Telephone triage: Results of adolescent clinic responses to a mock patient with pelvic pain

Richard Rupp, Keith P. Ramsey, John D. Foley

Research output: Contribution to journalArticle

14 Citations (Scopus)

Abstract

Purpose: The purpose of this study was to evaluate the appropriateness of telephone advice given by adolescent clinics. Methods: Using a mock scenario simulated by a teenage actress, adolescent clinics nationwide were telephoned by a 16-year-old female complaining of acute onset of "belly pain" in her left lower side. Upon questioning the mock patient, clinics were able to obtain further information. In short, it could be determined that the mock patient was sexually active, did not use contraception, was "late" for her period, and had just begun spotting. With the information available, a potentially life-threatening ectopic pregnancy could not be ruled out. Telephone triage of 35 clinics was evaluated according to the final disposition. Appropriate advice included arranging to see the patient that day or referring the patient to another facility (i.e., emergency department) to be seen that day. Results: Sixty-three percent of the clinics gave appropriate advice; 37% gave inappropriate advice. Nonprofessional personnel rendered the advice in over 60% of the calls. Conclusion: This study suggests a need to reevaluate the procedures utilized to provide proper telephone advice to adolescents.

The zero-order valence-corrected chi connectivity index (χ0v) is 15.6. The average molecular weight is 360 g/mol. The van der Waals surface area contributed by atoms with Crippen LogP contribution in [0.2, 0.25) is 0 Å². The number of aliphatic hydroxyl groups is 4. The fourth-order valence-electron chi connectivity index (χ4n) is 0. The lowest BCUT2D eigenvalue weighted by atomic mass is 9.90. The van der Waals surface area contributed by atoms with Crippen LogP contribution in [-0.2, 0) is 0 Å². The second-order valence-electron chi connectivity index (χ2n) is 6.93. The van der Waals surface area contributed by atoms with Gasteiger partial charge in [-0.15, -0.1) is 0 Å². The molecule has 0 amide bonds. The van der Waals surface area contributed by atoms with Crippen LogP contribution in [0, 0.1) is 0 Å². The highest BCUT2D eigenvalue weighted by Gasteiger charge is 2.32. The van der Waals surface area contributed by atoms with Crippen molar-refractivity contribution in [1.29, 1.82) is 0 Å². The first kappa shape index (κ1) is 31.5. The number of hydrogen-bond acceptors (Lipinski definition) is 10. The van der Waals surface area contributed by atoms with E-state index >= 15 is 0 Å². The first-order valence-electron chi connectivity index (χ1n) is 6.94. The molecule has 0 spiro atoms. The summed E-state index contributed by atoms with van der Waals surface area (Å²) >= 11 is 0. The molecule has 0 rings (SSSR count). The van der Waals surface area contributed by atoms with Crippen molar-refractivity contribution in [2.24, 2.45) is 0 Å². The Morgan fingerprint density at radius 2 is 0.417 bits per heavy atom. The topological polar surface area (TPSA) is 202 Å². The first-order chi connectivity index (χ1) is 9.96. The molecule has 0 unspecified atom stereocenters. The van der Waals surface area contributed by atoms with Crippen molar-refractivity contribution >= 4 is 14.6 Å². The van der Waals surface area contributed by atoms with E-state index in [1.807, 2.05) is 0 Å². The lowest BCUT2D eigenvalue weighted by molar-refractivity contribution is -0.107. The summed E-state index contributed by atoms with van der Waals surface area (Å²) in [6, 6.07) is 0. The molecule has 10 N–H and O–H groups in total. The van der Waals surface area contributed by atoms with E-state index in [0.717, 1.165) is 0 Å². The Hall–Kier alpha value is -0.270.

Original languageEnglish (US)
Pages (from-to)249-253
Number of pages5
JournalJournal of Adolescent Health
Volume15
Issue number3
DOIs
StatePublished - 1994
Externally publishedYes

Fingerprint

Pelvic Pain
Triage
Telephone
Metrorrhagia
Ectopic Pregnancy
Contraception
Hospital Emergency Service
Pain

Keywords

  • Telephone triage Adolescent clinic

ASJC Scopus subject areas

  • Pediatrics, Perinatology, and Child Health

Cite this

Telephone triage : Results of adolescent clinic responses to a mock patient with pelvic pain. / Rupp, Richard; Ramsey, Keith P.; Foley, John D.

In: Journal of Adolescent Health, Vol. 15, No. 3, 1994, p. 249-253.

Research output: Contribution to journalArticle

@article{f48315e34a6e43f29df8fde018f22025,
title = "Telephone triage: Results of adolescent clinic responses to a mock patient with pelvic pain",